The following are project examples using redworms which have been reported by Worm digest, a US magazine.2
2 Worm digest began publishing in 1993 with the aim of promoting the raising of redworms to convert organic wastes into humus in households and schools. The range of vermitechnologies known and promoted has widened since then, but vermicomposting with redworms in bins remains the most well-known method. Interest in worm composting in the US seems to be growing, judging from the increased media coverage of worms, worm curricula in schools, and the growing number of requests for Worm digest subscriptions, publications and assistance.
School lunch wastes not wasted
At Mill City Middle School in Mill City, Oregon, USA, sixty 5th-grade students use redworms, in a well-designed bin, to vermicompost their food waste. They built five OSCRs (Oregon Soil Corporation Reactor, named after the company that designed it) from plans they purchased. The OSCR is a tall, rectangular plywood bin with large upper and lower chambers separated by nylon rope weaving back and forth every few inches. The upper chamber houses the redworms, and there is a plywood lid to keep pests and light out. Students add food and paper waste to the upper chamber each schoolday. As the composting mass grows higher and the redworms move upward, they leave their castings below, suspended above the nylon rope. The lower chamber, accessed through a hinged door, is a collection area for finished castings. A small rake is used to dislodge the castings into the lower chamber, from which they are easily removed. Although only a year old, this project has converted the food wastes of these sixty students into worm castings, and both students and teacher are enjoying working with worms.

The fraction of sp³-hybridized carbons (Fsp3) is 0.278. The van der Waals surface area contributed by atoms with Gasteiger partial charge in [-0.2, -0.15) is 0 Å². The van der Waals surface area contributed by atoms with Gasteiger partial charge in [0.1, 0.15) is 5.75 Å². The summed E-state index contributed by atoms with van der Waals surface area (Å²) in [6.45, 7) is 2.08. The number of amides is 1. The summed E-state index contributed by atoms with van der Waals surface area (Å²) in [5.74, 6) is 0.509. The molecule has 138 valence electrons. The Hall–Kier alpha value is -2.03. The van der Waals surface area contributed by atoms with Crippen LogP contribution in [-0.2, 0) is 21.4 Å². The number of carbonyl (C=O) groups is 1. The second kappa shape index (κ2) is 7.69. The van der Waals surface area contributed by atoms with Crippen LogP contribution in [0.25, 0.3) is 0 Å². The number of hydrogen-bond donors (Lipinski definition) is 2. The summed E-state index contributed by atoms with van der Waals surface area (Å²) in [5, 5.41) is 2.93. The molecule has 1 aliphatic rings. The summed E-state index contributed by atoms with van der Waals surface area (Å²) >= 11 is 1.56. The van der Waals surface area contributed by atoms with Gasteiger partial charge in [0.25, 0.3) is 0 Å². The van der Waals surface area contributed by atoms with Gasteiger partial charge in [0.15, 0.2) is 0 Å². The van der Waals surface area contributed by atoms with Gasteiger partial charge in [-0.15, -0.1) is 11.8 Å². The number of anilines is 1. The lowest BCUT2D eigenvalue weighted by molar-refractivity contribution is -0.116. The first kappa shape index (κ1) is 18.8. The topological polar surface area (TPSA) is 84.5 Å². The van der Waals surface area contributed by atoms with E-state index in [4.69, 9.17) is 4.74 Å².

Turning hog manure into a resource
Vermicycle Organics, Inc., in Charlotte, North Carolina, USA has tested the use of redworms to process hog manure into organic fertilizer on a farm in their region. Partners Tom and Chris Christenberry (who, as farmers, had previous experience with worm composting) and Michael Edwards began their tests with open-field worm composting, but found that weather created problems, including a poor end-product. Now they separate the liquids from the solids in the manure and each week spread over five tons of manure solids in thin layers on top of several long, raised wooden worm beds in a greenhouse. A shade cloth, automatic misters, fans and greenhouse curtains help to keep conditions optimal for the redworms. Their product, VermicycleTM Worm Castings, has been received well by retail outlets and the three partners plan to expand their work to more farms soon.(1)